I sat next to a dying man on the bus today.

I’m probably wrong, but I think a higher power wanted me to. I had a silent but fairly intense emotional breakdown in the morning for a series of reasons (exams, “friends”, my mental state etc) and it was accompanied by feelings of negativity and discontentment. In the evening, I decided to walk for about a kilometer as I waited for the bus to pass by, hoping that the fresh air and scenery would patch me up. When the bus finally drove by, I somewhat desperately waved it over and ran on. The seats were full (coincidentally, one of them was occupied by a lady I’d seen two days ago in the exact same spot) and I decided to stand near the front because my guess was that those seats would free up first (didn’t work out that way actually). As I reached my hand out to the dented blue pole, there was another arm already clutching the bottom. It was a dark skin arm with visible veins but none of that mattered because my eyes were immediately drawn to the bandage wrapped around it with two injection butts visibly sticking out. I placed my arm well above his so as not to disturb him.

The dying man, that is. Speaking technically, we are all dying men, but what made this one different were his sparkling white loafers.

My eyes travelled along his arm and ended on his face. Along the way I noticed details like his deep purple shirt and black scarf loosely wrapped around his neck. And then there were his shoes. Sparkling clean white loafers that didn’t look at all like they had been exposed to Uganda’s harsh outdoor environment. I looked at his sleeping face for a couple seconds and returned to minding my own business. I threw my headphones on and concentrated on trying not to fall over when the bus made sudden stops. I accidentally stepped on the exposed toe of the lady behind me and she looked up at me through her glasses, with wide open glaring eyes. I didn’t raise my hand in an apologetic gesture nor did I say sorry, because whenever I try to talk with my headphones on I end up shouting. So she was probably left with the impression that I am yet another ‘youth’ with no manners.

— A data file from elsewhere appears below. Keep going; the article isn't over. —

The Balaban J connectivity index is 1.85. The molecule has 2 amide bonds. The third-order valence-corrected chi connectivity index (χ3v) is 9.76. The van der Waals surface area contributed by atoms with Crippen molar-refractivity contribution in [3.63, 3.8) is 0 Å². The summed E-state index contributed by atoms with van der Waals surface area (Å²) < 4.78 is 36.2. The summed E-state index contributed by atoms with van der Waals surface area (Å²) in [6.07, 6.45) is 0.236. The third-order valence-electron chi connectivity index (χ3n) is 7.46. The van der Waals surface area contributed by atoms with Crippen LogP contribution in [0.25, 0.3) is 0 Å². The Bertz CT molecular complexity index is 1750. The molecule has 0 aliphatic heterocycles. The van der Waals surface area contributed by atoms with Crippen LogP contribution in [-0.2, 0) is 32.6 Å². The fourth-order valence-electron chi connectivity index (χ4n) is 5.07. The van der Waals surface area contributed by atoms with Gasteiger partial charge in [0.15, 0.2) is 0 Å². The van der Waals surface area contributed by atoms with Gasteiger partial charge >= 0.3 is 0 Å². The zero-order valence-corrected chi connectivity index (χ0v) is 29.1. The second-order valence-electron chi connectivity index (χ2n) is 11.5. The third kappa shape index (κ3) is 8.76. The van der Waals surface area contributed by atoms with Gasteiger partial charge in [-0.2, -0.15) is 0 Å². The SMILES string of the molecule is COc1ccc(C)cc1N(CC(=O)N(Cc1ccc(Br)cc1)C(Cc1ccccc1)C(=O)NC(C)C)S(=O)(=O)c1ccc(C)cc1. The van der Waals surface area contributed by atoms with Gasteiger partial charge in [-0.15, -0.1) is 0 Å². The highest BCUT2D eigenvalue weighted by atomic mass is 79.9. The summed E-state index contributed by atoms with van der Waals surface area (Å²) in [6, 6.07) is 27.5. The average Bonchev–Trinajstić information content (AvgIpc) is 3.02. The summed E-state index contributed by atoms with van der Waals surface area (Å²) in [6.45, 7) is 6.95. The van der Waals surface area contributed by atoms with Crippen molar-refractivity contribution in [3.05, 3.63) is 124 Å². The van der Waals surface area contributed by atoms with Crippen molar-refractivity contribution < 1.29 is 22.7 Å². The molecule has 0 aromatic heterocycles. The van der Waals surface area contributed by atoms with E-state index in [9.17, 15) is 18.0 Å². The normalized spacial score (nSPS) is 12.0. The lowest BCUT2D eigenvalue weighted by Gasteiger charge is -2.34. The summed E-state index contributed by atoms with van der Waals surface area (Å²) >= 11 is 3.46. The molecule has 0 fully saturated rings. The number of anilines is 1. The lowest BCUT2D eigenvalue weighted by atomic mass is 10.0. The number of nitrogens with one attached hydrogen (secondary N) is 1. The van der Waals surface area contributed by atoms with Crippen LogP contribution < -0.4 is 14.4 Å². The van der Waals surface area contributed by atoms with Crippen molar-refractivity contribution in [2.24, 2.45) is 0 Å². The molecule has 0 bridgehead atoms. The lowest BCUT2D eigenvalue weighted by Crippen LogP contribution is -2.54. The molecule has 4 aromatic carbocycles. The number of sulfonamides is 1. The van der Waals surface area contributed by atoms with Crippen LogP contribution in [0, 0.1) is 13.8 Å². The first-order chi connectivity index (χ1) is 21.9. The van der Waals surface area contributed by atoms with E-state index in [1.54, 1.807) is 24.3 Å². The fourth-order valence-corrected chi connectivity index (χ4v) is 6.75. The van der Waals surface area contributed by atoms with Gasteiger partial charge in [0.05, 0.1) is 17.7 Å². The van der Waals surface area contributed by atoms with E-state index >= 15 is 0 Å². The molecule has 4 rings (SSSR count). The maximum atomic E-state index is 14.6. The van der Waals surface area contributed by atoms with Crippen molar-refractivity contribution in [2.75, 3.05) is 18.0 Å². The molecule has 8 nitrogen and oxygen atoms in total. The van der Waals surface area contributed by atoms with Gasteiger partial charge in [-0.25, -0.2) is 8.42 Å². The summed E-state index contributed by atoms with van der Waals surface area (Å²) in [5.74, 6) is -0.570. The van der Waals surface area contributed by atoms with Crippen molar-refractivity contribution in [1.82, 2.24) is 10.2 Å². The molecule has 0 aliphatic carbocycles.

When we stopped at a traffic light, the dying man in the sparkling white loafers woke up and swiftly pulled his bus ticket out of his shoes and handed it to the conductor. Then he started fidgeting for something in his pocket. His eyes were red, arms shaky, and his forehead dotted with droplets of sweat. When I focused my attention on him again, he had a pack of small clear cylindrical containers with a clear liquid in them. Arm still shaking, he slowly took one out, and then pulled an injection out of his other pocket. He used his small orange raggedy handkerchief as well as his teeth to open the seal on the liquid and then proceeded to fill the injection with the contents of the bottle, and test it to make sure it was coming out okay. This was a painfully slow process and I wasn’t the only one staring. He then opened up the butt sticking out of his arm and presumably went on to inject himself. I looked away at this point because the whole ordeal was too much for me to watch. A piece of me thought maybe I should’ve helped him open the bottle but the simple complete truth was that I was scared. So instead I imagined a photograph out of the scene, everyone staring at the dying man and one girl looking the other with a pained expression on her face.

When I looked back, he had put away all his equipment and fallen asleep again. His grip on the pole was loose, and I wondered if it was painful to grip it. Although I was doing the same thing, I was angry at the other men for just staring at him and not helping. Although I would’ve done the same thing, I was irrationally angry at them for sitting while I had to stand.

I shuffled a few positions towards the back of the bus, trying to avoid being one of the jerks that were staring, without offering any sympathy or help. If I were in his position I’d hate me. I was in my position and I hated me. This was a perfect opportunity to show some humanity but I was scared. I didn’t know what was wrong and for some reason I thought he had a drug problem. It’s a horrible thought but I’m not even certain whether I felt bad for him because he was in pain and discomfort, or myself for being in that uncomfortable painful situation. All the things I’d been whining and throwing a pity party about suddenly seemed minor.

When I finally got a seat, which happened to be across him, I saw the old lady I’d stepped on touch his arm, rousing him out of his sleep, and tell him that she hopes he feels better soon. After a second of puzzlement, he said thank you with a normal composure. I still had my headphones on, and could only read the words from their mouths. I was grateful that the lady was kind, and had said something. Also, I was guilty that I hadn’t.

At that point, I switched my focus to my phone and thinking about how I’m going to write about the dying man until we were almost at my stop. Two other passengers asked him what the name of the stage was and once again he eloquently answered them. His grip on the pole had tightened by now and when the bus stopped, he leaped onto his feet and practically bounced to the door. When I saw this, my heart lifted.

I almost laughed a little.

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